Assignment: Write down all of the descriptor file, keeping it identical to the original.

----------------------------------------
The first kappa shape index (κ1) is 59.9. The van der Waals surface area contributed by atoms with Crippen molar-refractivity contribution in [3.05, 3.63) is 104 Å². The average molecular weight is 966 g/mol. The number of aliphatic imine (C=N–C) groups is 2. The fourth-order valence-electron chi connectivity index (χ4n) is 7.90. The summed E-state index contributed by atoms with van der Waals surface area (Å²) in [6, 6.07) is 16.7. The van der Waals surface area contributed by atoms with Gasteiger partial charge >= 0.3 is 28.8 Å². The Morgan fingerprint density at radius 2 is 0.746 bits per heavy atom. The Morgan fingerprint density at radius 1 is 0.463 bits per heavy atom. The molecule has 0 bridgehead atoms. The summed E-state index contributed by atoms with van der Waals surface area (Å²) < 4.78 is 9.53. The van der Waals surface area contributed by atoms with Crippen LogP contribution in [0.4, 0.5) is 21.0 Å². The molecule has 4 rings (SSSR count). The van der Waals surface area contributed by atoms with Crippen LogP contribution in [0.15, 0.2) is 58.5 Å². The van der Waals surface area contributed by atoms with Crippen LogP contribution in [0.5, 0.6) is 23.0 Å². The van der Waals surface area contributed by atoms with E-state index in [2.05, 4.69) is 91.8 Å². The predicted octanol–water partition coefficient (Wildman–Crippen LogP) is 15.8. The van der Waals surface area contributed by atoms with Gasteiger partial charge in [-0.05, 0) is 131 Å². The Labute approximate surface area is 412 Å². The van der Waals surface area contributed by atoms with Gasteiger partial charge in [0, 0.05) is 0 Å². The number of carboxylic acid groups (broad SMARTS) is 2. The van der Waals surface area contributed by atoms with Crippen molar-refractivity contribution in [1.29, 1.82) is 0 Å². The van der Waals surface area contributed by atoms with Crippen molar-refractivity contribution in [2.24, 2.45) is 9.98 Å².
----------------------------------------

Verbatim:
The first kappa shape index (κ1) is 59.9. The van der Waals surface area contributed by atoms with Crippen molar-refractivity contribution in [3.05, 3.63) is 104 Å². The average molecular weight is 966 g/mol. The number of aliphatic imine (C=N–C) groups is 2. The fourth-order valence-electron chi connectivity index (χ4n) is 7.90. The summed E-state index contributed by atoms with van der Waals surface area (Å²) in [6, 6.07) is 16.7. The van der Waals surface area contributed by atoms with Gasteiger partial charge >= 0.3 is 28.8 Å². The Morgan fingerprint density at radius 2 is 0.746 bits per heavy atom. The Morgan fingerprint density at radius 1 is 0.463 bits per heavy atom. The molecule has 0 bridgehead atoms. The summed E-state index contributed by atoms with van der Waals surface area (Å²) < 4.78 is 9.53. The van der Waals surface area contributed by atoms with Crippen LogP contribution in [0.4, 0.5) is 21.0 Å². The molecule has 4 rings (SSSR count). The van der Waals surface area contributed by atoms with Crippen LogP contribution in [0.15, 0.2) is 58.5 Å². The van der Waals surface area contributed by atoms with Crippen LogP contribution in [0.5, 0.6) is 23.0 Å². The van der Waals surface area contributed by atoms with E-state index in [2.05, 4.69) is 91.8 Å². The predicted octanol–water partition coefficient (Wildman–Crippen LogP) is 15.8. The van der Waals surface area contributed by atoms with Gasteiger partial charge in [-0.05, 0) is 131 Å². The Labute approximate surface area is 412 Å². The van der Waals surface area contributed by atoms with Gasteiger partial charge in [0, 0.05) is 0 Å². The number of carboxylic acid groups (broad SMARTS) is 2. The van der Waals surface area contributed by atoms with Crippen molar-refractivity contribution in [1.29, 1.82) is 0 Å². The van der Waals surface area contributed by atoms with Crippen molar-refractivity contribution in [2.24, 2.45) is 9.98 Å².